Steven Shearer: About the desire to paint meat

Steven Shearer’s painting “Wizard” from 2020

Quelle: © Steven Shearer/Courtesy the artist and Galerie Eva Presenhuber, Zurich / New York/Private Collection

Shearer’s painting style is reminiscent of symbolism, art nouveau, new objectivity and expressionism. He models his protagonists almost like a sculptor, builds them up on the canvas from countless layers, gives them depth, just as his protagonists shape their sculptures.

They are all creators: the cool bird-like sculptor on “Feathery Carver” (2020), the metal fan who urinates in a doorway on “Wizard” (2020) and is just creating a situation – sex or a brawl. And then in “The Late Dioramist and Sons” (2020) there is the late father who built dioramas and who himself became part of a diorama with his embalmed sons.

“This guy is made of color”

In Shearer’s pictures, it remains unclear who the work is, who is the creator. His protagonists look more dead than their sculptures. Her eyes are bloodshot, the skin glows with sulfur tones. “The painted figure is a portrait,” says Shearer. “I’m not trying to create a living image of someone. Why should you choose a meat tone there? This guy consists of color. ”

It is really the painting itself that interests him, he emphasizes. He is not religious, but of course fascinated by Christian and ancient painting. “I can do something with this desire to paint the flesh, regardless of whether it is some kind of sacred path or just the path of painting.”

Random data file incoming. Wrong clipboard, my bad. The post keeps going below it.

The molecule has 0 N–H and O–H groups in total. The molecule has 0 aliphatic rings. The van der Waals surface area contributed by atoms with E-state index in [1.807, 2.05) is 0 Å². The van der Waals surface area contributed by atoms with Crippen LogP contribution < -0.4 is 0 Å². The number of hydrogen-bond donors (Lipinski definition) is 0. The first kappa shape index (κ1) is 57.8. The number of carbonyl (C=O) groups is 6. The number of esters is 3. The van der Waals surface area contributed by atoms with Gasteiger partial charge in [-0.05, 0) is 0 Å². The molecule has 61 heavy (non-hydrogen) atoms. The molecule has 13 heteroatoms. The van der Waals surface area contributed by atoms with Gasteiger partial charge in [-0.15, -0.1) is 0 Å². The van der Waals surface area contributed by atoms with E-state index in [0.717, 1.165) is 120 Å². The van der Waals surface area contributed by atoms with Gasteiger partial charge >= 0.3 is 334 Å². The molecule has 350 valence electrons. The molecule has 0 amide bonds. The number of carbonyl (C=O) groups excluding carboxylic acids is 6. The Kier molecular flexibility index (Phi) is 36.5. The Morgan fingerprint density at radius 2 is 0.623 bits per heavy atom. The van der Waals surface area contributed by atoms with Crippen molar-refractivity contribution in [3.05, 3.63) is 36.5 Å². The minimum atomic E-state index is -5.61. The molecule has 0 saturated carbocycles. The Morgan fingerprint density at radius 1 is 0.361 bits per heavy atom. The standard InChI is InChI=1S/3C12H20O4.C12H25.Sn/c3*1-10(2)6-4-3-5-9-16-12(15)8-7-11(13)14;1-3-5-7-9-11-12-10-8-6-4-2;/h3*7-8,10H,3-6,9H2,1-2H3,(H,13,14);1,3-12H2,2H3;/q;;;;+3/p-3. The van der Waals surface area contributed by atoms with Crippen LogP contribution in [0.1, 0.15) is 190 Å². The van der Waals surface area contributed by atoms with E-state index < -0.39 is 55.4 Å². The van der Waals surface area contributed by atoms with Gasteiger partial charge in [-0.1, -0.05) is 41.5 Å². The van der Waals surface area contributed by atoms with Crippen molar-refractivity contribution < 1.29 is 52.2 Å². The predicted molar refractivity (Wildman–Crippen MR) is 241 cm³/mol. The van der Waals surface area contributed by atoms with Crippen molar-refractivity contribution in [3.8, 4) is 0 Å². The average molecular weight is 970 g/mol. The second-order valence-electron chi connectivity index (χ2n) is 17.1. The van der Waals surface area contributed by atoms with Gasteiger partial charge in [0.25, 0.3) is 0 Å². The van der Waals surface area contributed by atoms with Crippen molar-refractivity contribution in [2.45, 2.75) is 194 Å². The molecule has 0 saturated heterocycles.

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Steven Shearer: About the desire to paint meat

Exhume to Consume ”was the 2011 Shearer’s Biennale exhibition. Indeed, for him the act of painting has something to do with exhumation, with mortality. “The power of painting is to revive something from the past, just as a character from a painting made a long time ago is still alive to us,” says Shearer.

Steven Shearer: About the desire to paint meat

The artist and his dream: “Fathery Carver” from 2020

Quelle: © Steven Shearer/Courtesy the artist and Galerie Eva Presenhuber, Zurich / New York/Private Collection

The revenants in his paintings look so undead because they are brought back from painting, film and art history. At the same time, something spiritual, perhaps demonic, is conjured up, the spirit that stares at us from the mask. The fact that Shearer’s face looks so strangely familiar is also due to the fact that it has appeared in his drawings and paintings from the very beginning. For example in the incarnation of the urinating, long-haired “magician” who also marks his territory.

“This kind of gender ambiguity is associated with symbolism for me,” says Shearer, “with the idea that an isolated figure occupies a space that it has projected itself.” So it’s almost like “becoming one create a small theater setting that expresses the mental state of the character ”. For Shearer, the androgynous figure in his painting always embodies a feeling of calm and inner balance.